When foreigners in Finland are asked what they appreciate most in Finland, Finnish nature is often at or near the top of the list. In this blog post, we’ll introduce an easy way to enjoy it during the winter.
In Finland, nature is really close even if you are living in the heart of one of the largest Finnish cities. In Helsinki, for example, the large Central Park area that extends from Töölö in the south to river Vantaa in the north provides excellent opportunities to roam in Finnish forests of different kinds.
What allows to you enjoy the Finnish nature is the so-called “everyman’s rights” or the right to roam. In the Nordic countries, Baltic countries, Switzerland, Czech Republic, and Austria this freedom to roam is based on an ancient tradition. It means the general public’s right to access public or privately owned land, lakes, and rivers for recreation.
These rights allow you to
- move in nature by foot, biking, or skiing. You can do this as long as you stay off cultivated fields and far enough from people’s yards;
- swim, row, and boat on lakes and the sea;
- go camping in the woods; and
- pick wildflowers, berries, and mushrooms.
What you are not allowed to do is to
- fell or hurt trees;
- cause disturbance to animals during their breeding season;
- drive a motorized vehicle in the woods;
- hunt or fish without appropriate permits;
- start a campfire without the explicit permission of the landowner; or
- collect moss, lichen, dirt or branches.
Remember, you must stay off people’s yards. If you can stare into the eyes of someone standing in their own yard, you are probably too close to their property!
Enjoying Finnish nature during the winter
In the summer, enjoying the Finnish nature comes naturally. Nice weather invites you to take a walk in the park or a dip in a lake. Enjoying the outside during the winter, however, can be challenging irrespective of one’s native origin. The darkness is just not that appealing.
When the winter was starting, or better yet when we thought the winter was starting we published a blog post about winter sports in Finland. In it, we encouraged you to get ready for the wintery outdoor activities. Skiing, skating, downhill skiing, and sledding are the ways to enjoy a normal Finnish winter. This year the winter has been anything but normal. Southern parts of the country have seen rarely any snow. Outside skating rinks have been impossible to maintain.
What is one to do then? Apart from traveling to Lapland, that is.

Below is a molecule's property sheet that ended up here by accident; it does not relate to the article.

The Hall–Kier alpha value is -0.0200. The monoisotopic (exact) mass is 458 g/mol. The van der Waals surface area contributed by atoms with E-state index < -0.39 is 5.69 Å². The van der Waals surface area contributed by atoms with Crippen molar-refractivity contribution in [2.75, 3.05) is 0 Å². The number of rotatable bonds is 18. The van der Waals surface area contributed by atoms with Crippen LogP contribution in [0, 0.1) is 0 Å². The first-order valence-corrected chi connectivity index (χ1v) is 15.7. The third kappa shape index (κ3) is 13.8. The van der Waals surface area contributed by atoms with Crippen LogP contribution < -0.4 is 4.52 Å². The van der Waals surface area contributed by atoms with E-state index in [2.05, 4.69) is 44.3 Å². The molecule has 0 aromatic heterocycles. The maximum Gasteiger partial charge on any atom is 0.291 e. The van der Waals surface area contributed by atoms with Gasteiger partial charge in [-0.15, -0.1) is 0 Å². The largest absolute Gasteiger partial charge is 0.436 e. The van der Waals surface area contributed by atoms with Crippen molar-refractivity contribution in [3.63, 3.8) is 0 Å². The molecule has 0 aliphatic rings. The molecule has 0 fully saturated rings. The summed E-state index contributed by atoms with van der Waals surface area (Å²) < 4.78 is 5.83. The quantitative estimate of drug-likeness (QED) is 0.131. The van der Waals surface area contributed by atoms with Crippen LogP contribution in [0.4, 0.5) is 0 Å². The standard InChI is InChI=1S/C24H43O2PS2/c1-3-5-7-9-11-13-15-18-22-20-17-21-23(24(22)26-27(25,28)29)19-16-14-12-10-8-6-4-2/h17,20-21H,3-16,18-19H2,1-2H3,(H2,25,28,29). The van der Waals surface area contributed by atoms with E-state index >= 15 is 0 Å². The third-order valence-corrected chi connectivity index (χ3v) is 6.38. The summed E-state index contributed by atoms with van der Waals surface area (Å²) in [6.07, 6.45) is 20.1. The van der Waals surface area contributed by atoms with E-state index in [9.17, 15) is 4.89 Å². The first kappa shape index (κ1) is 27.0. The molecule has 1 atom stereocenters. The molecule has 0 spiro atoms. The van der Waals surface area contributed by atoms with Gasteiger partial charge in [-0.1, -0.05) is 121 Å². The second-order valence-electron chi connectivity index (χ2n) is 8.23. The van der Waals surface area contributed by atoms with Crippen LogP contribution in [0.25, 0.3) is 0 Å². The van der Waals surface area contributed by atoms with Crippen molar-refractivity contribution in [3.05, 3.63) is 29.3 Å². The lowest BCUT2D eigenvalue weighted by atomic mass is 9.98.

What you can do, and this you can do just by staying in your own neighborhood, is to participate in BirdLifeFinland’s weekend birdwatching event this coming weekend. BirdLifeFinland organizes this low-threshold birdwatching event every year on the last week of January.
The purpose of the event is to get everyone excited about the nature that exists around them in their own neighborhood. They encourage you to pay attention to the birds visiting feeding stations or just our yards in general. What you are supposed to do is to
- dedicate an hour for birdwatching either on Saturday or Sunday;
- note which birds you see;
- count how many birds of each species there are;
- let BirdLifeFinland know how many of what birds you saw.
They will open a webform on their webpages here for the counts. You are only supposed to this for that one hour on either day. They’ll have a raffle for all those that submitted their observations.
If you have kids, you can really have fun with this and make your own competition out of it.
But I don’t know any birds!
Even if you don’t recognize any Finnish birds yet, your kids might. If you have school-aged children, chances are they have been birdwatching this week. Many schools around Finland have been taking part in this birdwatching challenge this week.
Last year over 24 000 people submitted their observations covering nearly 16 000 locations around the country.
If all of you are equally unfamiliar with Finnish birds, BirdLifeFinland helps you with that. They have a handy little guide that shows you the most common birds you’ll see in Finnish nature during the winter. The bird names in the guide are in Finnish, Swedish, and Latin. The Latin name helps you google the bird’s name in your native language. This same webpage also has a video helping you recognize the most common birds by sound.
More about the Finnish nature
If you would like to learn more about Finnish nature in a convenient and fast way, our next upcoming tutorial will do the job. It’ll come out later on this spring.
We have organized our tour of Finnish nature around the four seasons. We’ll focus on the nature around you, to the things you or your child run into during your daily commutes to and from work or school. This is not a wilderness or a survival guide.
In addition to talking about plant and animal species, we’ll be talking a lot about how to enjoy Finnish nature during each particular season. A large part of that enjoyment is all the good things there are to harvest in Finnish woods. The tutorial will thus include a recipe booklet also organized around seasons.
Keep your eye out for the launch of our new tutorial! And have fun birdwatching this weekend!
The mission of Finnwards is to help you build a uniquely Finnish life for yourself and your family. Our online tutorials will give you the information and tools to you need to succeed in your professional and private life in Finland: https://school.finnwards.com/